'In Time' (2011)

by Michael Grube 2 months ago in review

Chronological Caste System

'In Time' (2011)
09-2020

Set in a purposefully vague time in the future, the value of money no longer exists. Instead, TIME is now the currency in which all value is now measured. Quite literally, the only way to live your life, is to pay with your life; or at least portions of it. The film never really goes deeply into the science about how or why the transfer was made from fiat currency to time currency, but the systems of control that unfold are evident in what I consider to be the greatest adaptation of the caste system in modern fiction. When you are born, you have a glowing timer on your left arm, and you are gifted with one full year of time. The timer begins to countdown on the day your turn 25 years old, however, once that timer starts you cease to age another day. The way you look and feel when you are 25 is how you will look and feel for the rest of your life, so long as, you have time remaining on your clock.

Justin Timberlake (Will Salas) and Olivia Wilde (Rachel Salas) portray a low class mother and son family that are struggling to live day to day. When Will was born they needed to use all but a days' worth of the year that he had in order to catch up on back debts that his family had accrued. So, everyday they both go to work in hopes that they will have enough time to make it through the next day, and repeat the cycle. On one such evening, after he is done with work, Will goes to the local bar with his friend Borel (John Galecki). By the time that he arrives, Borel is already a few drinks in and Will soon discovers the reason for it. A man with over a century on his clock is buying the entire bar round upon round of drinks. A fear shoots up Will's spine as he can see the inevitable outcome of the situation, and attempts to warn the man that he is in danger of time thieves, known as minutemen, cleaning his clock. Henry Hamilton (Matt Bomer) hears and subsequently ignores the advice and the inevitable does happen. The criminals burst through the door and demand the time on his watch. Will helps the man escape and they hold up in a nearby warehouse until the sun breaks the next morning. When Will awakens, he sees that Henry has left, but has also left something behind. He has given Will all but 5 minutes of the time that he had the night before. Now that Will has over 100 years to change his life, he proceeds to gift some to his friend and then wait with great anticipation for his mother to come home from work to the exciting news that their world was about to look very different hence forth.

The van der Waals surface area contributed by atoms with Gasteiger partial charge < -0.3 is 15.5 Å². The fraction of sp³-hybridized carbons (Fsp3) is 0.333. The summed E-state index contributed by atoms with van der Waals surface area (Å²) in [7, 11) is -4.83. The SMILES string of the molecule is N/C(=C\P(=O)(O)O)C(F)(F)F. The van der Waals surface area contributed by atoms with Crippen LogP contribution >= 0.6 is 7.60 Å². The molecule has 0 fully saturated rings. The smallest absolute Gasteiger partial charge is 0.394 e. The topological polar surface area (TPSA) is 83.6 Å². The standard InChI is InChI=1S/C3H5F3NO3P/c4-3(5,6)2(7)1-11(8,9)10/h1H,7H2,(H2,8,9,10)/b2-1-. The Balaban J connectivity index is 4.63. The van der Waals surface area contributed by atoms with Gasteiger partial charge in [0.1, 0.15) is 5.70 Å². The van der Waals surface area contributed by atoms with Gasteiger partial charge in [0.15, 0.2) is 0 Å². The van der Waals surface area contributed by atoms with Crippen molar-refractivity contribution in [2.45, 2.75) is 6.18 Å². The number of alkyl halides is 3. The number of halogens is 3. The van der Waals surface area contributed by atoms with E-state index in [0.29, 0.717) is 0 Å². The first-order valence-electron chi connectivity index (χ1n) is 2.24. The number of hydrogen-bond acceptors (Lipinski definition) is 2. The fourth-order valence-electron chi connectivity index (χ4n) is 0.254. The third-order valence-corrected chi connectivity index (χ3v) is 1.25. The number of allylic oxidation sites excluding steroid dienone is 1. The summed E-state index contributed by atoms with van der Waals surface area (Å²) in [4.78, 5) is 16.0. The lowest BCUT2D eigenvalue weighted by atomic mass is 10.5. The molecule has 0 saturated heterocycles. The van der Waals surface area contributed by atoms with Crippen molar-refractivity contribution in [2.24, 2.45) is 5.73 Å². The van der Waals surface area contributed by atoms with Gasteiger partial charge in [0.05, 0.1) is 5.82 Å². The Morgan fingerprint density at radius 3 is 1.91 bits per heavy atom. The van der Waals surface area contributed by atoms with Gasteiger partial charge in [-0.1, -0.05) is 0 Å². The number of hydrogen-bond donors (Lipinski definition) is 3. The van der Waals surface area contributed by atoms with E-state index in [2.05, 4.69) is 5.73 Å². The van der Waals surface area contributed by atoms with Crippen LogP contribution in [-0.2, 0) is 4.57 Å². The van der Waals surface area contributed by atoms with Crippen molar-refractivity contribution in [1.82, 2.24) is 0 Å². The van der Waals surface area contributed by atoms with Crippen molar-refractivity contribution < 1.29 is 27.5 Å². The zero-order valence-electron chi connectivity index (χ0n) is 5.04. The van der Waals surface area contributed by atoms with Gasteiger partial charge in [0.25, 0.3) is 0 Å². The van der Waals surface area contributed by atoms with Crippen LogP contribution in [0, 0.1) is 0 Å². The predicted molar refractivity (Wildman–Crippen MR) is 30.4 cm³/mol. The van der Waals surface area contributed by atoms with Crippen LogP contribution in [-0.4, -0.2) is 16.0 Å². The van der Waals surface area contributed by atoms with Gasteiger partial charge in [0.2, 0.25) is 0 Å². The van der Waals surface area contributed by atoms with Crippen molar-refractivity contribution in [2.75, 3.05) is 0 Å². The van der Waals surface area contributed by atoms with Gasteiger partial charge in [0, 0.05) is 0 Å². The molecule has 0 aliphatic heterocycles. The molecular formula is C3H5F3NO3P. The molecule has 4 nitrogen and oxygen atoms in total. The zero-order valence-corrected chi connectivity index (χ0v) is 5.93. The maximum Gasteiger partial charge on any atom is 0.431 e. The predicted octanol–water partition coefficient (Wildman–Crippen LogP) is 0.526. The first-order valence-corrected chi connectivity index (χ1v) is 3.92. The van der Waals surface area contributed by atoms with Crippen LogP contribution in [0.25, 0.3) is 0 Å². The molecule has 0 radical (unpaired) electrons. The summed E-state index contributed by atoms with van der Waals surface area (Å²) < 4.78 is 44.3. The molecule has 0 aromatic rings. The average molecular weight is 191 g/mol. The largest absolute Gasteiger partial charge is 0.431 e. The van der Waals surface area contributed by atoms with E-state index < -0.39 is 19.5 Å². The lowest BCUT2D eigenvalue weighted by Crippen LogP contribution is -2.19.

Waiting at the bus stop for her and the scene that comes after, is by a great margin, the saddest scene in any film that I have ever scene. Before she had left for her two days of work, his mother had given him an extra half-hour of time for a better lunch, and as she was boarding the bus for her departure, she shockingly discovered that the cost had gone up by that exact amount; leaving her with no time to make it home to her son. She takes to the ground and begins to run for her life. As the bus doors open and close at Will's location you can see the realization that there was something wrong and he in turn sprints towards the location of his mother. As she rounds the corner with seconds left, they see each other. One arm outstretched and desperate. I wont spoil any further what happens but it sets the precedent for the remainder of the films tempo and plot.

So if you are looking for a film that will make you cry, will anger you in a way that you need to be angry, and give you a reason to cherish every single second that you have left, this would be the only recommendation I would have for you. Aside from the story itself, the performances by every single actor/actress in the film are above par. I would like to mention that this is an excellent performance by Amanda Seyfried (Sylvia Weis), and without her the film would have been lacking.

Throughout history there has always been a struggle between those with power and those without, but this story brings that to a personal level, and is unmatched in the telling of it. Mostly the stories are told about a grand scheme that operates to provide those with power with a life that those without power can only dream of, but it takes a near miracle for that system to be shaken or even broken. The reason that this story is above par is that it shows that one person can make the difference. One person with the will and determination to operate outside of the norm, can change the lives of millions of people. It also tells the story of Hope, and why that feeling is the most important for those in power to control. Hope is a fire that blazes the soul of the those that are less-fortunate, born into a world that was designed to tax them from the cradle to the grave. I have wondered myself, lately, what part I am to play in the coming changes of this world. I wonder how alone I am in that thought process. I believe that changing one life for the better is a life that is well-lived. I hope that you are remaining hopeful in a bright future, and not giving up when the brink of change is just around the corner.

I hope this article finds you well, and if it finds you in a dark place; please understand that it is not the end. The end comes for us all, and all a man can do is throw up a middle finger in the face of despair and press on. The darkest night is just before the dawn.

review
Michael Grube
Michael Grube
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Michael Grube

I am 33 years old, an Army veteran, and officially divorced. I have been writing since i was young and have always been told that I have a knack for it. I've tried my writing a few novels, but my heart lies within poetry and journalism.

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